Vulnerabilities of the IoT technology

A few years back, the IoT technology sounded more like some futuristic science fiction movie scenario. But today, the Internet of Things (IoT) is becoming an inseparable part of the contemporary household. Even the daily electronics, such as coffee machines, refrigerators, cars and building facilities are now connected and controlled via the Internet. Unfortunately, where’s connectivity, there are always some evil-minded individuals that seek to gain profit from the unsuspecting users.

In the DEF CON security conference that took place at the beginning of August, the security researchers have proven how easy it is to hack devices such as thermostats that can be found in most American homes. A “smart”, touchscreen climate control device was chosen for the inspection. After analyzing the selected SD card used for storing user’s custom wallpapers, the researchers were quick to find a vulnerability in the setup of the thermostat’s system. This weakness allowed them to gain administrative privileges and install a demo version of a ransomware on the device. After that, the researchers were able to mess with the levels of the room temperature, exposing the supposed victims to an extreme heat or cold. In a real situation, the settings would not be changed back until the victims pays a ransom to get back the control.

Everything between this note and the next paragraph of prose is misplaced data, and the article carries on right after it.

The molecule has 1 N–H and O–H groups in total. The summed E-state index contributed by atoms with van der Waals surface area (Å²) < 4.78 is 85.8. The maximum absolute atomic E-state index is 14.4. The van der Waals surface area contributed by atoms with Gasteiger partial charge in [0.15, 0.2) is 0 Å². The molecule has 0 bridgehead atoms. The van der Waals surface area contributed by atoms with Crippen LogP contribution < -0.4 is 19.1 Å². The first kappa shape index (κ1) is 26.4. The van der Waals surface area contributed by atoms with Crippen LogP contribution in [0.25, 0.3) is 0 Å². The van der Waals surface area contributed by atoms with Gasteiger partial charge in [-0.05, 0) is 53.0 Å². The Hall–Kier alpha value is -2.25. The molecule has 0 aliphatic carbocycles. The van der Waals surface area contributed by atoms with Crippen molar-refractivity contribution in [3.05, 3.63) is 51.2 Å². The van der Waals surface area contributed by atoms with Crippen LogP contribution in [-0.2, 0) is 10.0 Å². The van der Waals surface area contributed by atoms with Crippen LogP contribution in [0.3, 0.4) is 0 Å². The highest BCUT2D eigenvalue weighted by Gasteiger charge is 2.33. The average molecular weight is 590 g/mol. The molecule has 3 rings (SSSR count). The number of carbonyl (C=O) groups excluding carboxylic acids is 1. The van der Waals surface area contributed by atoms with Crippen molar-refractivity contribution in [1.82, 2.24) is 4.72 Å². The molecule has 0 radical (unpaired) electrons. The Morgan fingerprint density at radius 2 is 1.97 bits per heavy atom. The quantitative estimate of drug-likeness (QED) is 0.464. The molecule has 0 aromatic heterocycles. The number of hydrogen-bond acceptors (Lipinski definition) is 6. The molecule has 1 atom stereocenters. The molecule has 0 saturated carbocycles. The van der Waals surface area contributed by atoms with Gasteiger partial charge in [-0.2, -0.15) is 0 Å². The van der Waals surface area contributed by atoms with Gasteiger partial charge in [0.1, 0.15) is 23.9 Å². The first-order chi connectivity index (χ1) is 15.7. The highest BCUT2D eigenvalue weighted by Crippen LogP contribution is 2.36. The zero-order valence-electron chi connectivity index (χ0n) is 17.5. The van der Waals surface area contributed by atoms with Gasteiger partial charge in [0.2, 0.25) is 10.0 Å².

Although this was a simulated experiment, such an easy take-over of a relatively simple device only suggest that it is just a matter of time when incidents like that start to occur in real life. Besides, there are more serious areas that can be affected. For instance, already in 2013, a similar experiment has been conducted, the only difference was that instead of the thermostat, the researchers used cars. The “hackers” managed to honk the car’s horn, mess with the seat belt and even disable brakes or take over the control of the steering wheel. Frankly, the control of this vehicle was solely in the hands of hackers.

Having in mind the rapid development of the IoT technology, the possibilities of the potential wrongdoings seem infinite. We, as representatives of the cyber security community, urge you to invest in the protection of your home network and demand a more security-oriented attitude from the manufacturers of various devices and other technologies that surround you every day.

About the author
Julie Splinters
Julie Splinters - Anti-malware specialist

Julie Splinters is the News Editor of 2-spyware. Her bachelor was English Philology.

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